So, we take the whole string, it makes a tone. What was known, even back into ancient Greece, and perhaps far beyond, is that by dividing that string in whole number proportions, the example I have up here is two-thirds, so I measure and I mark off, two-thirds of the whole string. By stopping the vibration and playing only two-thirds of the string, I get another tone, which is a higher tone. Now, if I play that tone simultaneously with the first tone, it's harmonic, it's beautiful, its consonant.

So, similarly, just to take another example, it's the same case, if you take another whole number division of the string: Three-fourths of the string makes a higher tone than the whole string, and it sounds beautiful, when sounded together with the tone of the whole string.

Now, if we go back to our scale, what was found was that each of the tones of the musical scale, and therefore of melodies, can be derived with this numerical procedure — seemingly — and we'll get into that. Now, already Kepler had a different idea. Kepler, in his Harmony of the World attacked the idea directly that these musical tones were a derivation of numbers. And everybody before him, that he knew of, had tried to explain the fact that the musical scale was beautiful based on the properties of number, you know numerical properties, and even going as far as numerology and mysticism, to explain the beauty of the harmonic system.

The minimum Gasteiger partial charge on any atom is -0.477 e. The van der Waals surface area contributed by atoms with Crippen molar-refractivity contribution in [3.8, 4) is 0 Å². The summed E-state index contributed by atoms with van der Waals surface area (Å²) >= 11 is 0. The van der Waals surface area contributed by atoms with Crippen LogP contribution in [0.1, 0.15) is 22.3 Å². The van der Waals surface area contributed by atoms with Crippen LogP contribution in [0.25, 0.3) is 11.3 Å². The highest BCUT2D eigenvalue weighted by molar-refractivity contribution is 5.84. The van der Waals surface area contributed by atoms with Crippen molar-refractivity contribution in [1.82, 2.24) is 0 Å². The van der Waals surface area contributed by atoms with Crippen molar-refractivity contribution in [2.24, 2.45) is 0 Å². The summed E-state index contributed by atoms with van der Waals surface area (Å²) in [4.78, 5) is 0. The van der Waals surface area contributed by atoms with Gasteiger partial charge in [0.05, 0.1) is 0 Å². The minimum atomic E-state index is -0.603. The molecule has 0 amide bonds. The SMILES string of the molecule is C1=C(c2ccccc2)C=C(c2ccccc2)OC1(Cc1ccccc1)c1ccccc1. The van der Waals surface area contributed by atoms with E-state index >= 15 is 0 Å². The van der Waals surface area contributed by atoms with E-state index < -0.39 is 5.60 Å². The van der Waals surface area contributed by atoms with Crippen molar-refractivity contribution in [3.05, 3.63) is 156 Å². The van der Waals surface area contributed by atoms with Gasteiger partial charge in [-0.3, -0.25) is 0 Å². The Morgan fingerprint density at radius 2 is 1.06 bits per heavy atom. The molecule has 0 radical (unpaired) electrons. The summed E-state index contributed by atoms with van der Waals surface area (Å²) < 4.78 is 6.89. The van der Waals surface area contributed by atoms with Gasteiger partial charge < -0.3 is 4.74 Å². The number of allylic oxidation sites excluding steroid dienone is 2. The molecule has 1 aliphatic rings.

Kepler said, "No, this is a physical system." And so, just to take again our example of two-thirds of the string, Kepler said, look, this is not a derivation of number, you're dealing with a physical vibrating string and the property of physics. What he said, is these divisions of the string which produce the musical scale, are unique physical singularities of the vibrating string, where we place the division there, and every possible tone that could be played from this string, two-thirds of the string, but also the shorter part of the division, one-third of the string, and the whole string, all three of those tones will be beautiful, when sounded together. So, for him, he completely flips the idea of the derivation of the musical scale, and bases it on an idea of physical harmony: Three tones being united into a single, harmonic whole. So, already, that tells you where he's coming from: He's saying, no, it's physical, and not only is it physical, it's based on the human perception of beauty.